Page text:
This research involves collaboration among investigators at three institutions. The PIs anticipate a future in which humans and intelligent robots will collaborate on shared tasks. To achieve this vision, a robot must have sufficiently rich knowledge of the task domain and that knowledge must be usable in ways that support effective communication between a human and the robot. Navigational space is one of the few task domains where the structure of the knowledge is sufficiently well understood for a physically-embodied robot agent to be a useful collaborator, meeting genuine human needs. In this project, the PIs will develop and evaluate an intelligent robot capable of being genuinely useful to a human, and capable of natural dialog with a human about their shared task.

The Hybrid Spatial Semantic Hierarchy (HSSH) is a human-inspired multi-ontology representation for knowledge of navigational space. The spatial representations in the HSSH provide for efficient incremental learning, graceful degradation under resource limitations, and natural interfaces for different kinds of human-robot interactions. Speech is a natural though demanding way to use natural language to communicate with a robot. To maintain real-time performance, natural language understanding must be organized to minimize the amount of backtracking from early conclusions in light of later information. This project will answer three scientific questions.

(1) Can the HSSH framework, extended with real-time computer vision, express the kinds of knowledge of natural human environments that are relevant to navigation tasks? (2) Can the HSSH representation support effective natural language communication in the spatial navigation domain? 3) Can we develop effective human-robot interaction that meets the needs of a person and improves the performance of the system?

To these ends, the PIs will perform this research with two different kinds of navigational robots, each learning from its travel experiences and building an increasingly sophisticated cognitive map: an intelligent robotic wheelchair which carries its human driver to desired destinations, and a telepresence robot that transmits its perceptions to a remote human driver as it navigates within an environment so the driver can achieve virtual presence and communicate with others remotely. To inform the design process, the PIs will conduct focus groups with potential users. They will also evaluate their implemented systems throughout the process, creating an iterative design-test cycle.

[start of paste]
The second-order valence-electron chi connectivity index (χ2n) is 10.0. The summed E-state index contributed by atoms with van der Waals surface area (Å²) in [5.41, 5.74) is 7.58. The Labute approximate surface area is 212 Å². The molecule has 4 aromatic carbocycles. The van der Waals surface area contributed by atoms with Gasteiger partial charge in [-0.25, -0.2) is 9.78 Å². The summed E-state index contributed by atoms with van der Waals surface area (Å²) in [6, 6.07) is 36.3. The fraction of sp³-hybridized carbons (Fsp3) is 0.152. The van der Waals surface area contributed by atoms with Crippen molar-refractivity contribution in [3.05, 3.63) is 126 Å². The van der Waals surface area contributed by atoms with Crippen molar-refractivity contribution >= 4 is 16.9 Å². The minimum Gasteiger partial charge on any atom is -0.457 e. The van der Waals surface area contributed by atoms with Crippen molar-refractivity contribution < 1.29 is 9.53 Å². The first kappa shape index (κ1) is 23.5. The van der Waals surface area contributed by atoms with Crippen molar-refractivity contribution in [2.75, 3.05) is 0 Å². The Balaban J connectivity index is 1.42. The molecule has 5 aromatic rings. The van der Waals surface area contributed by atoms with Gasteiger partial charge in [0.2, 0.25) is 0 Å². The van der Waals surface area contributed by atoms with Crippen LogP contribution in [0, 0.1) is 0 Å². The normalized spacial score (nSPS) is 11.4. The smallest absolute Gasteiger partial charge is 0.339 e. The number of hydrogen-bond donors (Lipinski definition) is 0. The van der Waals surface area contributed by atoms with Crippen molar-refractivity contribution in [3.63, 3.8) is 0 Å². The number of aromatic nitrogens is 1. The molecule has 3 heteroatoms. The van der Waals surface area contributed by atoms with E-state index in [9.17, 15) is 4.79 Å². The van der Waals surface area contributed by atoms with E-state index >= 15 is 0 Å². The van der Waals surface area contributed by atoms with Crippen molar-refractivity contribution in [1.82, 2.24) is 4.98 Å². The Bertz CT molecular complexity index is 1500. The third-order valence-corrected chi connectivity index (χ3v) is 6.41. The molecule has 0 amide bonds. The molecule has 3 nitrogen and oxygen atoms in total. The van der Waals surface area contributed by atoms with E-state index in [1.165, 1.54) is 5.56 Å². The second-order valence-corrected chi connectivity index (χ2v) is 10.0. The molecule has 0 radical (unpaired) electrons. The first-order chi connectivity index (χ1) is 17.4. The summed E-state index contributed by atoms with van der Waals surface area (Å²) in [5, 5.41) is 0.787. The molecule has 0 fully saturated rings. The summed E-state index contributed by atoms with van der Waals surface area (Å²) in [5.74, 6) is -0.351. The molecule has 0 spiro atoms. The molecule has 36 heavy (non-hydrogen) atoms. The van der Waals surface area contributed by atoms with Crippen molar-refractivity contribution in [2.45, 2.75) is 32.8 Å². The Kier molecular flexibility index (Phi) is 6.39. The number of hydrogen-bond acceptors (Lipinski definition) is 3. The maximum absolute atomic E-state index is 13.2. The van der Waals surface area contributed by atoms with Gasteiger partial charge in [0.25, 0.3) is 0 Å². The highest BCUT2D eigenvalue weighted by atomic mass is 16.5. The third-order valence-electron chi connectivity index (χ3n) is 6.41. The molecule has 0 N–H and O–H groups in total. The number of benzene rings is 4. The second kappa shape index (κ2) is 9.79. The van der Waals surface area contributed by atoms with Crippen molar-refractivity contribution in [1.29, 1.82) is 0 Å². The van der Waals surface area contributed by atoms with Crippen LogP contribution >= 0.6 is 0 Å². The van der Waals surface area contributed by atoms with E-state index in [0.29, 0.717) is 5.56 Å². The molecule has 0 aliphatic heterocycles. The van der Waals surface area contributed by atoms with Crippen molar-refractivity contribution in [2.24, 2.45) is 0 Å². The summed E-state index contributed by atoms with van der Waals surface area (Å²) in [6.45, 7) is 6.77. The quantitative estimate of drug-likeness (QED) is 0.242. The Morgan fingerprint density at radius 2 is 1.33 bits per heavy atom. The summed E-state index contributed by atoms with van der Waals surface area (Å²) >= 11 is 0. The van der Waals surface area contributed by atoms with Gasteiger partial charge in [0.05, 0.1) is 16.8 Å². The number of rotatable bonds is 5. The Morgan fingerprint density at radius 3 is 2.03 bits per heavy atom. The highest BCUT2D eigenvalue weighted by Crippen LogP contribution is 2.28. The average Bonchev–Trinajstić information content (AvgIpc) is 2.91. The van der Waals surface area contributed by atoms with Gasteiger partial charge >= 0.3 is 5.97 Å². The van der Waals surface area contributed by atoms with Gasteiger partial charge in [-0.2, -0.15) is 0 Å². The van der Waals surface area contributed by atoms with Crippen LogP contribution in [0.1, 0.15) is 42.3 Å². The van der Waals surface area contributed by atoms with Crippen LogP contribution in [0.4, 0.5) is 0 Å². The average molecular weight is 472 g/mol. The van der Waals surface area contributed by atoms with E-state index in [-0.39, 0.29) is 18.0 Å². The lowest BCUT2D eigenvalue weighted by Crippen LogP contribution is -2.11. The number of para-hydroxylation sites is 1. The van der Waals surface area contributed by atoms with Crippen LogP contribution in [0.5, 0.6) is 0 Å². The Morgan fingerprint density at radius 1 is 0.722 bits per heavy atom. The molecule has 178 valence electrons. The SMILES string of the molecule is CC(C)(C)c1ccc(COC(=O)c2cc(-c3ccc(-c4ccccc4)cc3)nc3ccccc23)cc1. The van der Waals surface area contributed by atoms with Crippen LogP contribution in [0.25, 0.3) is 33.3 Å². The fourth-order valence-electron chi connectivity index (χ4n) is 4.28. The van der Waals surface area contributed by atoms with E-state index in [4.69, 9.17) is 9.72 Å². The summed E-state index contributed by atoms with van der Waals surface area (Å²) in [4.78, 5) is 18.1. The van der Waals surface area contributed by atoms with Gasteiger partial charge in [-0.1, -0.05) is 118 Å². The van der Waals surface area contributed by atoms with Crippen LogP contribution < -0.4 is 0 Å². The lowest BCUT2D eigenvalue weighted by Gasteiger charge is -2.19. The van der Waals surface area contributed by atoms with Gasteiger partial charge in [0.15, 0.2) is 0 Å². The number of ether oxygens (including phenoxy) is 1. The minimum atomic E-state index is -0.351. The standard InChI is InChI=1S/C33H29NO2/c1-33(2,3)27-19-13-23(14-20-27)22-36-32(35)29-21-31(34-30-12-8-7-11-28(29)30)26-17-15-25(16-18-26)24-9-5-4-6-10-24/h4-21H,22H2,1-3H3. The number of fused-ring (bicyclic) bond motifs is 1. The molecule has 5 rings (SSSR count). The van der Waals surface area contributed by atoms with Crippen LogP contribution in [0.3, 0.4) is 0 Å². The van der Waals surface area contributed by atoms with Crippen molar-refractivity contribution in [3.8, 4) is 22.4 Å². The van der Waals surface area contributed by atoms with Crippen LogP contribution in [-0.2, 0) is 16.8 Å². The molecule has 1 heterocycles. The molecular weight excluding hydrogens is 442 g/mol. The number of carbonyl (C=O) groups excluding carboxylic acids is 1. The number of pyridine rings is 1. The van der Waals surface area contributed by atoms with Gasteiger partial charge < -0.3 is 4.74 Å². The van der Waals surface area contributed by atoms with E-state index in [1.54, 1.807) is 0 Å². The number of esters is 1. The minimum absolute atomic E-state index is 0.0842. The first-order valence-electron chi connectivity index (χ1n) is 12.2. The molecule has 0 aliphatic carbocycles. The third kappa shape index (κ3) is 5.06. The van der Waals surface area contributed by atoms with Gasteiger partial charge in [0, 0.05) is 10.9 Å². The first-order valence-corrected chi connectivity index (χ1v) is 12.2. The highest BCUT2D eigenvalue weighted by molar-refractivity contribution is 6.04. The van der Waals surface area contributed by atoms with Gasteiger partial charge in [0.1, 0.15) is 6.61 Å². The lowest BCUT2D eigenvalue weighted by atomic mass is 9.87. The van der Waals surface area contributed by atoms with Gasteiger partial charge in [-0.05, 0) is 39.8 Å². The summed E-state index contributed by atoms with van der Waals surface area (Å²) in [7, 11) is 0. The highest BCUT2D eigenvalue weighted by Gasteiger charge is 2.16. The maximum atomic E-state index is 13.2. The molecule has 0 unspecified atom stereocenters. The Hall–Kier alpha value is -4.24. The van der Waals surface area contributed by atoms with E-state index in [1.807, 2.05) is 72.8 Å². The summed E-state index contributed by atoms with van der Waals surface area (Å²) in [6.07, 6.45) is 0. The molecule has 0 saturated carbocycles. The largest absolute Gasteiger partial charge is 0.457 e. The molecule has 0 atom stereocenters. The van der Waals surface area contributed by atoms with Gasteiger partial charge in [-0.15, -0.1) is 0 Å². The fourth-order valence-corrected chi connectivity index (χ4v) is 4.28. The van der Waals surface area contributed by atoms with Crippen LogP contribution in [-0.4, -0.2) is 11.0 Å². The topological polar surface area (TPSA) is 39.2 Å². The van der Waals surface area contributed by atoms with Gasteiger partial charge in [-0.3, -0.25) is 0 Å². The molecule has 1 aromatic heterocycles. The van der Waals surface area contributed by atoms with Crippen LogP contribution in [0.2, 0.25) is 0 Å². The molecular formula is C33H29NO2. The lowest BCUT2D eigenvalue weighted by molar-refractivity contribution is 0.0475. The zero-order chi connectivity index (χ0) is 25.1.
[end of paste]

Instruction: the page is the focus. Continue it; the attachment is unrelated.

Broader Impacts: To be successful, an intelligent robot must not only be able to perceive the world, represent what it learns, make useful inferences and plans, and act effectively. It must also be able to communicate effectively with other agents, and particularly with people. This confluence among grounded knowledge representation, situated natural language understanding, and human-robot interaction is intellectually fundamental, and is the focus of this research. Since the domain of spatial knowledge is foundational for virtually all aspects of human knowledge, project outcomes will have broad applicability. This work will create technologies for mobility assistance for people with disabilities in perception (blindness or low vision), cognition (developmental delay or dementia), or general frailty (old age). It will also support telepresence applications such as telecommuting, telemedicine and search and rescue. The project includes outreach to K-12 and community college students, K-12 teachers, and the public in a number of venues.

Project Report

We anticipate a future in which humans and intelligent robots will collaborate on shared tasks. To achieve this vision, a robot must have sufficiently rich knowledge of the task domain and that knowledge must be usable in ways that support effective communication between the human and the robot. Navigational space is one of the few task domains where the structure of the knowledge is sufficiently well understood for a physically-embodied robot agent to be a useful collaborator, meeting genuine human needs as in the case of a robotic wheelchair. According to the 2011 census, the US Centers for Disease Control estimates approximated 3.4 million Americans are living with a mobility disability and roughly half of these require a wheelchair. And even for those who are able to self propel their wheelchair, the ability to have a robotic wheelchair, particularly as they age, would provide a key benefit. The goal of this project was to enable natural verbal human-robot interactions with a robotic wheelchair which allow human users to instruct the robot in natural language rather than using a joy stick control interface. We developed several novel algorithms that support various aspects of natural language understanding necessary for such a robotic platform, from integrating visual information with natural language, to resolving references to locations unknown to the robot based on its map, to understanding requests that are hidden in indirect speech acts. We also developed a data set from human subject experiments that can be used to further study the interaction between human gestures and human natural language interactions when humans give route instructions sitting in the wheelchair. Both the algorithms and the empirical datasets are prerequisite for developing the next generation of intelligent autonomous wheelchairs that can be instructed verbally in natural ways.

Agency
National Science Foundation (NSF)
Institute
Division of Information and Intelligent Systems (IIS)
Type
Standard Grant (Standard)
Application #
1111323
Program Officer
Ephraim P. Glinert
Project Start
Project End
Budget Start
2011-08-15
Budget End
2014-07-31
Support Year
Fiscal Year
2011
Total Cost
$385,310
Indirect Cost
Name
Tufts University
Department
Type
DUNS #
City
Medford
State
MA
Country
United States
Zip Code
02155